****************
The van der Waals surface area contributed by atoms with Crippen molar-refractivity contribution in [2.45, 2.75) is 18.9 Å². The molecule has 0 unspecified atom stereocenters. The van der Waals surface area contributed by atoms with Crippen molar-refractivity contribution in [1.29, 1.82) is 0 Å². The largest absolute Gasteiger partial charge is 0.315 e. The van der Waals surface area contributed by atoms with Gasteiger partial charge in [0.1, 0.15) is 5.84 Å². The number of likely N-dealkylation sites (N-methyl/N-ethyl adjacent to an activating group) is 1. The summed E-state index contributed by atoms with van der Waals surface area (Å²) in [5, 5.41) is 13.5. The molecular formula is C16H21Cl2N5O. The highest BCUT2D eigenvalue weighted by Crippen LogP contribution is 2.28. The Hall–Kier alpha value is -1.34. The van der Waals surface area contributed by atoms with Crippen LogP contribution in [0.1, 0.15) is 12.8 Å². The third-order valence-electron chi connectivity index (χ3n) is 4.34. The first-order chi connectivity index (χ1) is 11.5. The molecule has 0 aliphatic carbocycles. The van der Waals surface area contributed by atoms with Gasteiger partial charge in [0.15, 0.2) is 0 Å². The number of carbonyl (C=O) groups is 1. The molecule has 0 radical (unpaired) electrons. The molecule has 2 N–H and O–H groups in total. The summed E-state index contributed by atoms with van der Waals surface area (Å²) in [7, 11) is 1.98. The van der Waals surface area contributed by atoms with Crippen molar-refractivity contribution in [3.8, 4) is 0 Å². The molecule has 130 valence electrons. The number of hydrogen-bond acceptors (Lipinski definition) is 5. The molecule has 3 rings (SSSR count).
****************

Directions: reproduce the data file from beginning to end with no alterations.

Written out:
The van der Waals surface area contributed by atoms with Crippen molar-refractivity contribution in [2.45, 2.75) is 18.9 Å². The molecule has 0 unspecified atom stereocenters. The van der Waals surface area contributed by atoms with Crippen molar-refractivity contribution in [1.29, 1.82) is 0 Å². The largest absolute Gasteiger partial charge is 0.315 e. The van der Waals surface area contributed by atoms with Gasteiger partial charge in [0.1, 0.15) is 5.84 Å². The number of likely N-dealkylation sites (N-methyl/N-ethyl adjacent to an activating group) is 1. The summed E-state index contributed by atoms with van der Waals surface area (Å²) in [5, 5.41) is 13.5. The molecular formula is C16H21Cl2N5O. The highest BCUT2D eigenvalue weighted by Crippen LogP contribution is 2.28. The Hall–Kier alpha value is -1.34. The van der Waals surface area contributed by atoms with Crippen LogP contribution in [0.1, 0.15) is 12.8 Å². The third-order valence-electron chi connectivity index (χ3n) is 4.34. The first-order chi connectivity index (χ1) is 11.5. The molecule has 0 aliphatic carbocycles. The van der Waals surface area contributed by atoms with Gasteiger partial charge in [0.15, 0.2) is 0 Å². The number of carbonyl (C=O) groups is 1. The molecule has 0 radical (unpaired) electrons. The molecule has 2 N–H and O–H groups in total. The summed E-state index contributed by atoms with van der Waals surface area (Å²) in [7, 11) is 1.98. The van der Waals surface area contributed by atoms with Crippen molar-refractivity contribution in [3.8, 4) is 0 Å². The molecule has 130 valence electrons. The number of hydrogen-bond acceptors (Lipinski definition) is 5. The molecule has 3 rings (SSSR count).